The issue of telecommunications is now a major local issue, after changes in technology and the law.  Municipalities are increasing being approached by providers and infrastructure firms for permission to install small cell facilities and larger DAS facilities, often on rights of way.  Sometimes they will seek to install these items on buildings, on pole, on street lights, or next to other antennas.  These represent relatively new technological advances that broaden the wireless cell coverage.  And a relatively recent FCC order mandates, in most cases, that local governments allow installations that will expand coverage in this way.

During the discussion, led by Victor Tervala, Baltimore City Chief Solicitor, John Lyons, Anne Arundel County Cable Administrator, and Frank Johnson, Gaithersburg Assistant City Attorney, speakers pointed out how the new FCC "shot clocks" or permit deadlines of 60, 90 or 150 days apply, but also how these timelines do not apply until a completed application has been submitted.  Click here for more detailed notes on the discussion.  Generally, with changes in technology, municipalities should expect to hear from a provider or infrastructure provider.  Some can be aggressive, even though most are willing to work with municipalities -- but it is always important to know your rights. 

In most cases, a first step will be entering a contract, either a franchise agreement or right of way agreement - or both.  Part of that agreement will include allowable fees, and the municipalities preference for use of public land or public facilities, such as City or Town street lights.  Click here for a recent Baltimore City ordinance laying out franchise fee requirements for these facilities.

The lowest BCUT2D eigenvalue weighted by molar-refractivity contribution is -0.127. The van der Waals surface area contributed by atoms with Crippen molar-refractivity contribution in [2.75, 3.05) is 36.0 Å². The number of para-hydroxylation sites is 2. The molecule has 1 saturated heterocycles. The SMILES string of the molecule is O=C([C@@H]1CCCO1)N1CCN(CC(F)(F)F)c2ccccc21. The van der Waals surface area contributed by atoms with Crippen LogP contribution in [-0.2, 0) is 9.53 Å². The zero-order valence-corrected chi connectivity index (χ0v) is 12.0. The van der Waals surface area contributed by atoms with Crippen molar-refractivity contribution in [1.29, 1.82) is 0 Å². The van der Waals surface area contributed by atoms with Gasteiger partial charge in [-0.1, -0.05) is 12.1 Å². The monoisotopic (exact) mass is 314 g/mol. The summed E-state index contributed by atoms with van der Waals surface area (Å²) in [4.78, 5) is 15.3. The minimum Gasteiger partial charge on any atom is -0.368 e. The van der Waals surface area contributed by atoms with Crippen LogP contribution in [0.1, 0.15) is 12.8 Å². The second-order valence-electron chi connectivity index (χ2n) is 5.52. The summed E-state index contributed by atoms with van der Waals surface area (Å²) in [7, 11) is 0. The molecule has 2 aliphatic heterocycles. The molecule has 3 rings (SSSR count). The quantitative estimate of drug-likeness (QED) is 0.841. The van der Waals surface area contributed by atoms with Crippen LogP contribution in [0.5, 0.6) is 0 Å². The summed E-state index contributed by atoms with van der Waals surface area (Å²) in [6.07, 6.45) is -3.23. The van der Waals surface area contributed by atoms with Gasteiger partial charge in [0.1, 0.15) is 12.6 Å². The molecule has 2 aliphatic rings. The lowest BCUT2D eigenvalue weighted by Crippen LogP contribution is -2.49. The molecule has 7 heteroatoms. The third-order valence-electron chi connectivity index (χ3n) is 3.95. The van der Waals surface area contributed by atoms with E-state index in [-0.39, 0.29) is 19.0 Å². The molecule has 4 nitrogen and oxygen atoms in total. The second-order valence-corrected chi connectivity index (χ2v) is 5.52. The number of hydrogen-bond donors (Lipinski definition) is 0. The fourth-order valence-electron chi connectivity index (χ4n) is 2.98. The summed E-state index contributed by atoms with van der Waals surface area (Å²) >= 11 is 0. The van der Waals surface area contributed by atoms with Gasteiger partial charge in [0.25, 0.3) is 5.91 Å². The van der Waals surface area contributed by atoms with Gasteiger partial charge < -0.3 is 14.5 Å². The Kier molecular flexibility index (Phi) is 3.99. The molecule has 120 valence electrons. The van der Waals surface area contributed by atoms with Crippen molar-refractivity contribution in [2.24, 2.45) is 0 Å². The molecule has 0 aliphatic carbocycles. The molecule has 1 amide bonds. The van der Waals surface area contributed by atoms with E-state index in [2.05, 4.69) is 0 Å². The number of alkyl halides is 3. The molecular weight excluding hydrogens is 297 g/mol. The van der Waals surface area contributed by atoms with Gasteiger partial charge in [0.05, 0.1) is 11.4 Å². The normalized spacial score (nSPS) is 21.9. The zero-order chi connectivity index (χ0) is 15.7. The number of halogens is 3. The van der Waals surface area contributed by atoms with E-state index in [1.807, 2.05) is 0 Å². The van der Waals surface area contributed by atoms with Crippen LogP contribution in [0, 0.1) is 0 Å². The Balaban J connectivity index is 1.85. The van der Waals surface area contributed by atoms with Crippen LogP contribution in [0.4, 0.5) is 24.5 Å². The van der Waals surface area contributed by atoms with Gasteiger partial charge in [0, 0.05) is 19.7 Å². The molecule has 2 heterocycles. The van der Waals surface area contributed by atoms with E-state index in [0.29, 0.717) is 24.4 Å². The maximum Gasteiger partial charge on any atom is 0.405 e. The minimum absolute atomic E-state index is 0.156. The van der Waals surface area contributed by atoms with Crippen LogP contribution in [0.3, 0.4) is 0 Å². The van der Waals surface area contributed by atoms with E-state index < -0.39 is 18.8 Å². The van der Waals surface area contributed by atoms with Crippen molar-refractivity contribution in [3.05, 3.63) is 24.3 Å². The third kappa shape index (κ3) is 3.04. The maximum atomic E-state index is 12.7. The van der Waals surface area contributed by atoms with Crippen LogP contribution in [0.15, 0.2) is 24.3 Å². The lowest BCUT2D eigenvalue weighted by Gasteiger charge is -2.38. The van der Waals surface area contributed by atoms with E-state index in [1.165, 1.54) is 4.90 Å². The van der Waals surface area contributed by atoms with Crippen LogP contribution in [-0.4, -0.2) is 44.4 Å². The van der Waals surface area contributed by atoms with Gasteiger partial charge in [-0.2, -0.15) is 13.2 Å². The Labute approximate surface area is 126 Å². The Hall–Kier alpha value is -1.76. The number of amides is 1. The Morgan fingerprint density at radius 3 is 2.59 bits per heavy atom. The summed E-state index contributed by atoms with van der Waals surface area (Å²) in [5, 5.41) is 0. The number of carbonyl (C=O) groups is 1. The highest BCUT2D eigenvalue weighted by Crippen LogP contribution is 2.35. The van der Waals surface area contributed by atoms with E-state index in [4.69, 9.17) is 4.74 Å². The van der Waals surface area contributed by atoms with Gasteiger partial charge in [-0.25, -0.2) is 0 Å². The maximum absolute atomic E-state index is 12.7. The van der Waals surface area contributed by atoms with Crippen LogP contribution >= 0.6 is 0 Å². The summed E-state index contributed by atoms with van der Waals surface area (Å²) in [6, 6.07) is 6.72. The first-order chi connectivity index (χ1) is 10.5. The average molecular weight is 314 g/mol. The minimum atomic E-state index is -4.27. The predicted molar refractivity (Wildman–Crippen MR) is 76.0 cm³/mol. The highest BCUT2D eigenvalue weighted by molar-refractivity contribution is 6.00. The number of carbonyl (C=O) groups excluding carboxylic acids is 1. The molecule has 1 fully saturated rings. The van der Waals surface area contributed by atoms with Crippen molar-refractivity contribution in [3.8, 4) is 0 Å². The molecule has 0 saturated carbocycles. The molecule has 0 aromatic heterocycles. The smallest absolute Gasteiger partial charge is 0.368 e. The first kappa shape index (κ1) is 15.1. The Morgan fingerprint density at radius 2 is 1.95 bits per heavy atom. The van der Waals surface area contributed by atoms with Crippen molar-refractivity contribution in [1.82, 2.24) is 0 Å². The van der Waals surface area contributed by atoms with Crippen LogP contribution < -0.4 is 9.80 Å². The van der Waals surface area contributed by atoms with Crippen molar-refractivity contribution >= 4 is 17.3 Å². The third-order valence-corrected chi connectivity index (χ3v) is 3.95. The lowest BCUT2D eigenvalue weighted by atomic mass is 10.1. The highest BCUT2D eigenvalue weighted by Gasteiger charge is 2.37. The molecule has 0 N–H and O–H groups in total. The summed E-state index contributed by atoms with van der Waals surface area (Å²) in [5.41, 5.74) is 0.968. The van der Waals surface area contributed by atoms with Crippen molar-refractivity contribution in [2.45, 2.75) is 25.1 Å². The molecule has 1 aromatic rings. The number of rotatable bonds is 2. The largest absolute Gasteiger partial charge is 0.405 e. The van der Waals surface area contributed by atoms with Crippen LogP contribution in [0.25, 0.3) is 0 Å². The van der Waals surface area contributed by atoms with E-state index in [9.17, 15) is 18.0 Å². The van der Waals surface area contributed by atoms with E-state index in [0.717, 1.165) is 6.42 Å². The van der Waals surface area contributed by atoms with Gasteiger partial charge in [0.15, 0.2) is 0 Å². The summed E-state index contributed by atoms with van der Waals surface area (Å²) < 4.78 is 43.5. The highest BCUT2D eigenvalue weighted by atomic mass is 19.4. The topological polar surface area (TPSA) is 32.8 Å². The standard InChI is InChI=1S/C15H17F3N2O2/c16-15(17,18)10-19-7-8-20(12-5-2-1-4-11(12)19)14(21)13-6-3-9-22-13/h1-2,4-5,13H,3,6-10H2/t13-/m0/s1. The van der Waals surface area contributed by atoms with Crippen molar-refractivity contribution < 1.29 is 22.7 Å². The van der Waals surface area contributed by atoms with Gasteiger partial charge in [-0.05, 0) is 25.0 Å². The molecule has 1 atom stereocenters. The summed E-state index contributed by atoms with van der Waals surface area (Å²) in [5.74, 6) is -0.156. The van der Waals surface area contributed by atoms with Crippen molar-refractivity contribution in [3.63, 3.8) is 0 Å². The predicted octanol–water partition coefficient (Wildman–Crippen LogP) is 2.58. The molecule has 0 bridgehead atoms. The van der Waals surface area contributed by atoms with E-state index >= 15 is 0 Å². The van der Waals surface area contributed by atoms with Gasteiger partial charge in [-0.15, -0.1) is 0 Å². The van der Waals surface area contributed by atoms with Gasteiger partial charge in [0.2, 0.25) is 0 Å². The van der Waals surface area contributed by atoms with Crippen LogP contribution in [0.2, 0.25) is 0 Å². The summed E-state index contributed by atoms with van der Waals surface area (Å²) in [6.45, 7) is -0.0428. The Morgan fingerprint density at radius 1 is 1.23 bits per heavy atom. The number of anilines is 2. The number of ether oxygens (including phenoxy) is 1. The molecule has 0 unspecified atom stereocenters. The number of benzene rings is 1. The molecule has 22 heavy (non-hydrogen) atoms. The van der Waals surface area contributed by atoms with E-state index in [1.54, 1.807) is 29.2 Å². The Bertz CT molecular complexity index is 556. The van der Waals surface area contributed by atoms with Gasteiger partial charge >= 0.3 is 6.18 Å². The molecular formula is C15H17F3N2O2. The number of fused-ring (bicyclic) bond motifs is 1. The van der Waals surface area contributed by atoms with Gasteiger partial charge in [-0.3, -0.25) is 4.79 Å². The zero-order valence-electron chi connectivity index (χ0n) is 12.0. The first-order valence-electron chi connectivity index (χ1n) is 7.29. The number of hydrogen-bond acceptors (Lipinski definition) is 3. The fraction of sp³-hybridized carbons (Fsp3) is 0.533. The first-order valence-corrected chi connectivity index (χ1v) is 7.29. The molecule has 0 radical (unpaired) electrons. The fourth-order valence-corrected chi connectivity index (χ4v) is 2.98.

Permit denials are in most cases limited, but safety, appearance and specific placement (if a workable alternative is offered) can all be considerations.  In addition to a contract or agreement, as discussed during the conference, municipalities do need to ensure they have zoning in place to allow these installations -- as well as impose reasonable restrictions.  Municipalities also need to have a permitting process in place to accommodate the deadlines and ensure applicants receive communication as quickly as possible.  Click here for a sample draft highlighting recent zoning ordinance and permitting changes for the City of Gaithersburg. 

We expect this will be an ongoing issue, especially as technology continues to change, and this conference and these materials highlight some key steps municipalities can and should take. 

Information from the Thursday, March 3, 2016 MMAA Meeting at Harry Browne's in Annapolis
Click here for approved minutes.